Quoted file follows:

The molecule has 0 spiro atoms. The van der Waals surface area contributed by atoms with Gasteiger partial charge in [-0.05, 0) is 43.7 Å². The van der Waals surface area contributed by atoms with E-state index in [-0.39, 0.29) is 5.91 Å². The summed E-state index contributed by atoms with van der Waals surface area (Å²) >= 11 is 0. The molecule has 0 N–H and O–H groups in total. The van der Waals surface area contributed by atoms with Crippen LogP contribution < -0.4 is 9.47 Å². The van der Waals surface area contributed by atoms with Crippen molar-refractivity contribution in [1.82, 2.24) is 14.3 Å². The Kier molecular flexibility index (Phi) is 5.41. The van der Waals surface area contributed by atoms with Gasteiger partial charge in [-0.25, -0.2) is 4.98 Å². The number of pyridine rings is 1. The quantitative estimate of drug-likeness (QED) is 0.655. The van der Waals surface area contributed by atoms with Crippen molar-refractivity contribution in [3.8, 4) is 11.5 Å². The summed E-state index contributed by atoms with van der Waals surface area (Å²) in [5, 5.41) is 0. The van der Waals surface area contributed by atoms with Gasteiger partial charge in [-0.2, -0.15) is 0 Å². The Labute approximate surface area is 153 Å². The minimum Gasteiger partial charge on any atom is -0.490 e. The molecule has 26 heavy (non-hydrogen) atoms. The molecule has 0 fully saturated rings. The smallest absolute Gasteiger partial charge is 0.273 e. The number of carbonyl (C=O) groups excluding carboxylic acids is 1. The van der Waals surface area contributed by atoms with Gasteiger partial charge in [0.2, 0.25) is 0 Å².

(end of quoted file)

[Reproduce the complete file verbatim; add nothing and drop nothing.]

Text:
The molecule has 0 spiro atoms. The van der Waals surface area contributed by atoms with Gasteiger partial charge in [-0.05, 0) is 43.7 Å². The van der Waals surface area contributed by atoms with E-state index in [-0.39, 0.29) is 5.91 Å². The summed E-state index contributed by atoms with van der Waals surface area (Å²) >= 11 is 0. The molecule has 0 N–H and O–H groups in total. The van der Waals surface area contributed by atoms with Crippen LogP contribution < -0.4 is 9.47 Å². The van der Waals surface area contributed by atoms with Crippen molar-refractivity contribution in [1.82, 2.24) is 14.3 Å². The Kier molecular flexibility index (Phi) is 5.41. The van der Waals surface area contributed by atoms with Gasteiger partial charge in [-0.25, -0.2) is 4.98 Å². The number of pyridine rings is 1. The quantitative estimate of drug-likeness (QED) is 0.655. The van der Waals surface area contributed by atoms with Crippen molar-refractivity contribution in [3.8, 4) is 11.5 Å². The summed E-state index contributed by atoms with van der Waals surface area (Å²) in [5, 5.41) is 0. The van der Waals surface area contributed by atoms with Gasteiger partial charge in [-0.2, -0.15) is 0 Å². The Labute approximate surface area is 153 Å². The minimum Gasteiger partial charge on any atom is -0.490 e. The molecule has 26 heavy (non-hydrogen) atoms. The molecule has 0 fully saturated rings. The smallest absolute Gasteiger partial charge is 0.273 e. The number of carbonyl (C=O) groups excluding carboxylic acids is 1. The van der Waals surface area contributed by atoms with Gasteiger partial charge in [0.2, 0.25) is 0 Å².